This chapter explains how to configure and build the tools you need to setup a SLIP - device.
The chapter "Building an application" in  describes the steps to build Busybox, a popular tool (aka "swiss army knife") to administer any *nices. In our case, we've just to alter the file Config.h to our wishes. Simply open your favorite editor an comment out these tools you don't need and remove the double dashs from those lines, which concern about networking, especially
... #define BB_IFCONFIG ... #define BB_PING ... #define BB_ROUTE ...
Without having at least these three tools, you won't be able to check your communication. Just leave the other lines in their proper state, save and quit. Follow the steps in Figure 7 in  for (cross) compiling this application and copying in their right place ($INITRD).
This tool is a layer between the device file corresponding to your serial port and a virtual network device for handling any IP request. Get the source at . Unpack the archive in your dedicated folder an compile it using following command:
... make CC=sh4-linux-gcc LDFLAGS=-static ...
The first argument CC means, that you want to build the source with your preferred C - compiler (in our case a cross compiler) and the second links our application without relying on any library (at this point, we don't have any - I hope, I'll describe this soon, too). After doing this, just copy the file slattach to $INITRD/sbin.
That's it. All you've to do now is to transfer this whole stuff into your Dreamcast as explained in  or just read on.
Okay, you've got this wonderful cross compiled stuff, but how do we get this into the Dreamcast?
Either you burn it onto a CD-R, put it in your Dreamcast, hit the power button and lean back as described in ...
or, even better, you use Andrew's tool  to load your complete Linux distribution through your coders cable and save CD-Rs, money and time. To do this, just ignore Bill's steps to build the Dreamcast boot CD and copy the scrambled binary (kernel-boot.bin) in the dcload-serial folder. Put the dcload-serial-client disc into your Dreamcast (please refer to  for further information to build such a disc), hit the power button and wait for your idle... prompt.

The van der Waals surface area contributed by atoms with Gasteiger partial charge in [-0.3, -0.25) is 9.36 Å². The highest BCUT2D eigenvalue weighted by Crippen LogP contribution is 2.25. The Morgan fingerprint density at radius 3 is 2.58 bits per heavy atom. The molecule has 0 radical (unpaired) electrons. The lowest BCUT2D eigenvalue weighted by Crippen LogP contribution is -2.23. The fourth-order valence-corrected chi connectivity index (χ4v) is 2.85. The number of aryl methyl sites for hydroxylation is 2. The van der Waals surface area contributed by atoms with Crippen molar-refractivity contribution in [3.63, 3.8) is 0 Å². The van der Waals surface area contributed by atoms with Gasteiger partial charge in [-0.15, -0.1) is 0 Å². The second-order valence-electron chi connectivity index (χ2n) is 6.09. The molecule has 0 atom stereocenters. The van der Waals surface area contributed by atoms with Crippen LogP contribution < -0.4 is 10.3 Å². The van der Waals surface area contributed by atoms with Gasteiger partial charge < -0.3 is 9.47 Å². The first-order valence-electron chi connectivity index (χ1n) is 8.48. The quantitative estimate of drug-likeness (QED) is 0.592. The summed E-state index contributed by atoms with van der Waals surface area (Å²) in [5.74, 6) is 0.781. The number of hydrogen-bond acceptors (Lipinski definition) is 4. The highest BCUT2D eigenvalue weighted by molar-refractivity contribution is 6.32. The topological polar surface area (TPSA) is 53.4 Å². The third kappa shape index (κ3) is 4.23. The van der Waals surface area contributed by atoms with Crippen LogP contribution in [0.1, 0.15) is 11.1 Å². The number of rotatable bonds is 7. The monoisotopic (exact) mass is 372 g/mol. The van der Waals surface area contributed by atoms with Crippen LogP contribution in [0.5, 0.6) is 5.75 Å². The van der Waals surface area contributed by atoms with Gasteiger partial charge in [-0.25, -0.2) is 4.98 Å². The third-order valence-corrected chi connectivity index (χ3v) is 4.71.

Seeing this, simply execute the following command on your Linux box, wait while these two guys transfer your Linux distribution and see your embedded Dreamcast after a while in action:
./dc-tool-serial-1.0.3-linux -t /dev/ttyS1 -e -b 115200 -x kernel-boot.bin
Please change these parameters to your corresponding environment.
So, you've just loaded your distribution into your Dreamcast, now it's time for using this connection.
Assuming you've correctly configured your Linux kernel (or left the standard one), simply enter following commands to start the SLIP - interface on your HOST:
... slattach -s 9600 -p slip /dev/ttyS1 & ifconfig sl0 192.168.0.1 pointopoint 192.168.0.2 up route add 192.168.0.1 dev lo route add 192.168.0.2 dev sl0 ...
The first line initiates the software layer between serial device and virtual network device. The following command configures your virtual network device as a direct connection between two hosts. The last two set the proper routes to both hosts.
The story on your Dreamcast is a little bit more tricky, when you've just followed Bill's explanation, because some essential things are missing. First at all, we've to mount the proc filesystem:
... mkdir /proc && mount -t proc none /proc ...
Without it, we can't read any information about our running Linux. The next ones are the same like above only with exchanged IP addresses:
... slattach /dev/ttySC1 ifconfig sl0 192.168.0.2 pointopoint 192.168.0.1 up route add 192.168.0.2 dev lo route add 192.168.0.1 dev sl0 ...
Okay, now it's time for the big final. Simply enter
... ping 192.168.0.2 ...
on your HOST and
... ping 192.168.0.1 ...
on your CLIENT. Lean back and congratulate yourself. You've connected two heterogenous architectures and let them talk to each other. At this point, you can run (almost) any IP based application between them.
Let me know your success stories.